6 Ways To Help Language Disorders for Kids with ADHD & Dyslexia

6 Ways To Help Language Disorders for Kids with ADHD & Dyslexia

Dealing with a child who has a language disorder can be a difficult experience for everyone involved. Not only is the child easily frustrated inside of a learning environment, but you too can often feel helpless in the situation.

Figuring out ways to help a child deal with their vocabulary development can be quite taxing, to say the least. And in order to get the results you’re looking for, you have to have a decent idea of what to do, and what not to do, so you don’t make things worse.

But what tips and tricks are worth knowing when dealing with a child who has a language disorder? And what can you do to make the entire process easier for everyone involved?

If you’re asking yourself these kinds of questions, wonder no longer, because we’re here to help. In this article, we’ll give you 6 ways that you can help a child dealing with language disorders learn new words and phrases more easily.

Now then, let’s get started.

1. Speak Slowly and Be Patient

Above all else, it’s important that you speak slowly and be patient when dealing with a child who has a language disorder. Your calm and patient demeanor can go a long way in helping them relax, and thus, make it easier to communicate and work with them.

The child is most likely going to be very easily frustrated, especially within a learning environment. It’s your job to make that environment calm and relaxing, so they can focus on the task at hand.

2. Exaggerate and Use Gestures

When communicating with a child who has a language disorder, it’s imperative that you exaggerate when pronouncing new words. This makes it easier for them to hear the various sounds that make up those words, which in return makes it easier for them to learn how to say them.

Using gestures that relate to those words also helps the child learn what different words mean, and helps keep them focused, too. And anything that you can do to make it easier to learn, and easier to focus, is worth trying out.

3. Use Objects and Pictures

As we touched on briefly, visual learning cues are extremely helpful when dealing with children who have language disorders and learning disabilities. And while gestures work well, objects and pictures take this approach to the next level.

Spend some time gathering various objects and pictures that you can use to make teaching that much easier. And when you find a word or phrase that the child has a hard time saying, come up with a picture or object you can use to make it easier to understand.

This is a great way to make learning fun, so try and find some funny pictures that relate to whatever it is you’re trying to teach them. Because if you can make the experience feel more like a game than a chore, you’ve got a better chance of getting positive results.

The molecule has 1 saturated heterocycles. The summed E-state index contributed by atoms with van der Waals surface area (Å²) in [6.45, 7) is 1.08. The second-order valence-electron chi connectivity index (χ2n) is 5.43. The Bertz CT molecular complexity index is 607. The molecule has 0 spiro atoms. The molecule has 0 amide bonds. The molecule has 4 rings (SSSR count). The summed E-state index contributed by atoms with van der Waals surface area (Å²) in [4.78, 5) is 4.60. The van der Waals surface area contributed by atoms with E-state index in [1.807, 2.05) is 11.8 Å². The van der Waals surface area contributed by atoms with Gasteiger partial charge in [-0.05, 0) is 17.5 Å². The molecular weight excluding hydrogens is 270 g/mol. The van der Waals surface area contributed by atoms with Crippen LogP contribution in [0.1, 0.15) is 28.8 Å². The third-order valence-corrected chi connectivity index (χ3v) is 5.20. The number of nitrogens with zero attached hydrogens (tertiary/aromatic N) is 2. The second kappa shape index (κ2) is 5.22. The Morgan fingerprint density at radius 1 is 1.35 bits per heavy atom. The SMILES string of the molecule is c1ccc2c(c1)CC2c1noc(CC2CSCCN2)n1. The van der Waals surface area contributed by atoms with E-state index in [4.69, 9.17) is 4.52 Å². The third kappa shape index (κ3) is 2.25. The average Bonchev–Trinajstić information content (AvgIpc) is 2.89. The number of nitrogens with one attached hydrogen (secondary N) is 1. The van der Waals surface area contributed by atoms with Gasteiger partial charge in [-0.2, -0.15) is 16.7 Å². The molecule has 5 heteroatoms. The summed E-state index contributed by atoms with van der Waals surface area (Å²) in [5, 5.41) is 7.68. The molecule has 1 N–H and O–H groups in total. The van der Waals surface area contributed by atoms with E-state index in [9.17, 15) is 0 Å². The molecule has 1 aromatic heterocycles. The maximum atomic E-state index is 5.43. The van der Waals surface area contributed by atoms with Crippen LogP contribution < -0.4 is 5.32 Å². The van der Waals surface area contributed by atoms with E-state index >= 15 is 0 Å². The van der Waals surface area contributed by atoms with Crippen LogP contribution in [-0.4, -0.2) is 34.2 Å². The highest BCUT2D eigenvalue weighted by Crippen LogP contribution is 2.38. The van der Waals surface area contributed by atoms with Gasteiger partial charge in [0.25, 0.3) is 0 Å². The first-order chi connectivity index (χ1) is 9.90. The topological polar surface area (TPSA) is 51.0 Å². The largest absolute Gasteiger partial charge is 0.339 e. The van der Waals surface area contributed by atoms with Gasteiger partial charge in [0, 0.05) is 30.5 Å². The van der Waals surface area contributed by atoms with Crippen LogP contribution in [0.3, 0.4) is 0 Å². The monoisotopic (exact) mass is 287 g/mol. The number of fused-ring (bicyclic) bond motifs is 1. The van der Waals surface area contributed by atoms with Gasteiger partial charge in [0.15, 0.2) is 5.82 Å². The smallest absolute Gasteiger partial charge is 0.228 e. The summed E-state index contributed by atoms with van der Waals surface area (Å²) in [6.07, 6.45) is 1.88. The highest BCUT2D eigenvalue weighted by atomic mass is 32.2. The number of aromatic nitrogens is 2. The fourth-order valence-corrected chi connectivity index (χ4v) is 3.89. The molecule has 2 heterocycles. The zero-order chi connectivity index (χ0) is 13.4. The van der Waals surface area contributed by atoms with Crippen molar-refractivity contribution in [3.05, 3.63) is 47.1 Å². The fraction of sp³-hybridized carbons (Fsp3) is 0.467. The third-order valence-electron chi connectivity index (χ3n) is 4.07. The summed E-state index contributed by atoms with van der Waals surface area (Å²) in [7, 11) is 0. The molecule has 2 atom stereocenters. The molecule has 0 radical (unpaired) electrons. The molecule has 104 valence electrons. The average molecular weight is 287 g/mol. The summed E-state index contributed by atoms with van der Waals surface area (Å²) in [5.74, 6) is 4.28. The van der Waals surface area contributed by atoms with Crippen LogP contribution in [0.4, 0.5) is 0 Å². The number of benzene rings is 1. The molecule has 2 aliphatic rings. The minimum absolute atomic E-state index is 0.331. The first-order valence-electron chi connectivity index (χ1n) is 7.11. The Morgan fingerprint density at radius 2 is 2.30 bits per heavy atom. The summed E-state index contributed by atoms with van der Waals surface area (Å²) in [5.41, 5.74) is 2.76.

4. Ask If They Understand Often

Because learning new words and phrases is difficult for children with language disorders, oftentimes they will want to get through a session as quickly as possible. That means they will often lie about whether or not they actually understand what it is you’re saying, which of course isn’t a good thing.

That’s why it’s important to confirm with the child they do indeed understand, and often, so you can keep them engaged. Again, don’t be afraid to ask them if they’re grasping new things every few minutes.

They may get annoyed, but it’s not a good idea to have them just sit quietly while you do all of the talking.

5. Play the “Repeat Back to Me” Game

One of the best ways to confirm that a child is picking things up clearly is to ask them to play the “repeat back to me” game. Because if they can repeat back whatever it is you’re trying to teach them, there’s a good chance that they’ve grasped that new information.

If you can, try to get other people involved in the process, too. Having your child repeat something that they have learned to someone else is, again, a great way to confirm that they’ve picked it up.

And having someone celebrate with you both is a great way to encourage them to make the entire process fun.

6. Utilize Positive Reinforcement

To further build upon that last point, it’s important to utilize positive reinforcement whenever you can. Celebrating even the smallest of wins can go along way in keeping the child engaged during learning sessions.

If you can find ways to make the child want to learn new words or phrases, you can more easily get the results you’re looking for. And best of all, celebrating those wins together will be both a rewarding experience for you and the child.

Helping Children with Language Disorders

Well, there you have it! Those are 6 ways to help children with language disorders learn new words and phrases more easily.

As we mentioned, patience is without a doubt the most important thing you have to have to be successful. Speak slowly, exaggerate your words and use gestures, and stay calm and relaxed throughout the process.

Confirm that the child understands what it is you’re trying to teach them. Ask them to repeat it back to you, or someone else, so you can confirm that they understand.

Have a child with ADHD? Check out our article on how you can help them succeed in school.

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